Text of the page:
Sci-fi pioneer Harlan Ellison's L.A. Shangri-la offers a window into his complicated soul

On a hilly street in Sherman Oaks, writer and producer J. Michael “Joe” Straczynski gestures to a row of gray gargoylesque heads mounted above an entryway. “If you look carefully, you’ll see they are the Watergate figures,” he says. “Nixon in the middle, surrounded by Mitchell, Dean, Haldeman, all of them.” He smiles, knowing that the mind that created this funky tableau belonged to none other than his closest friend, the eccentric author of speculative fiction, Harlan Ellison.

Ellison’s career spanned six decades. His work garnered multiple Hugo, Nebula and Bram Stoker awards, among other honors. Willing to approach subjects that others deemed taboo or too complicated, he influenced a generation of writers, including George R. R. Martin, Stephen King and Neil Gaiman. This year will see the publication of four Ellison books, beginning with the all-new “Harlan Ellison’s Greatest Hits” in March, which has now gone through four print runs, to the anthologies “Dangerous Visions” (March), “Again, Dangerous Visions” (released today) and the long-awaited “The Last Dangerous Visions” in October.

For the record:

9:27 a.m. June 4, 2024A previous version of this story incorrectly described “Harlan Ellison’s Greatest Hits” as a newly revised book — it’s a new release — and misattributed some of Ellison’s remarks to Straczynski.

Straczynski’s introduction to the new edition of “Dangerous Visions” includes something of a call to action: “‘Dangerous Visions’ … was needed. And it may be just as needed now, at this moment, which has seen the return of a new generation of censors, banners and burners. Because the war for free expression is never truly won, only postponed until those on the other side of the barricades try again through different organizations, under different names, but always with the same tactics: fear and fire.”

Ellison died in 2018 at age 84. As literary executor of Ellison’s estate, Straczynski hopes that he can help keep alive not just Ellison’s artistic legacy, but also his politically progressive ideals (the author’s words were even used by the Writers Guild of America in support of its 2023 strike). Straczynski understands, from his long relationship with Ellison and countless visits to his house, that its structure, appearance, decor and contents tell stories about both his legacy and those ideals.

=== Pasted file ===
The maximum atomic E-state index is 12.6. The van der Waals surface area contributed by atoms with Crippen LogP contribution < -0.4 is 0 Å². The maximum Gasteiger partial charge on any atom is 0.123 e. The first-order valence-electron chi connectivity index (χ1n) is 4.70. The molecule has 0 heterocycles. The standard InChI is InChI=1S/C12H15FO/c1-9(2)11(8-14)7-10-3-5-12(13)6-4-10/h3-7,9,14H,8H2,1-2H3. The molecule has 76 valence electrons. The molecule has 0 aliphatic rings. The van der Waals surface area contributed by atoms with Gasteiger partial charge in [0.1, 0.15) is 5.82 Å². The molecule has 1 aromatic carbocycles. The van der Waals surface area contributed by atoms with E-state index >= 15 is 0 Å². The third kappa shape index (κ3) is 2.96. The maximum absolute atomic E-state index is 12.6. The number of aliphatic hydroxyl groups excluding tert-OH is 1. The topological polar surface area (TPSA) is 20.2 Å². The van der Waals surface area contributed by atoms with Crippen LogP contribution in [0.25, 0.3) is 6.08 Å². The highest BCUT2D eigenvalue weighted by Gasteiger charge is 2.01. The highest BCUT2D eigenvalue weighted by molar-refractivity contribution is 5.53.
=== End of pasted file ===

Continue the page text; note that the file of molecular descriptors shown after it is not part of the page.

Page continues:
The Watergate grotesques form a small portion of the weird and sometimes wacky, but always carefully curated, world of Ellison. The largest portion of the facade features stone-intaglio pictographs that at first glance might be Egyptian hieroglyphs or Aztec sun symbols; closer examination reveals all sorts of imaginative creatures, from tiny robots to taloned divinities to monsters. Every piece of the house was carefully chosen by Ellison, and many pieces, including carved doors, staircases and even hinges and handles, were designed to his specifications. Next to the doorbell hangs a small framed sign: “Dig. Or split.” The author had no interest in catering to people who did not share his enthusiasms or worldviews.

Born in 1934, Ellison was a self-described “street rat” from a small Ohio town who moved to New York City after a brief stint in college, served in the Army and wrote his first novel before his 1962 arrival in California. He wrote for numerous TV shows — his “Star Trek” episode “The City on the Edge of Forever” is considered the original series’ best — and was even featured in Gay Talese’s famous Esquire piece “Frank Sinatra Has a Cold” in 1966. He wrote fiction and nonfiction himself, and in 1967 edited “Dangerous Visions,” which Isaac Asimov deemed a “second revolution” in science fiction.

“Harlan told me that when he was young, people called it ‘skiffy,’” Straczynski says. Ellison adopted the term and used it his entire life.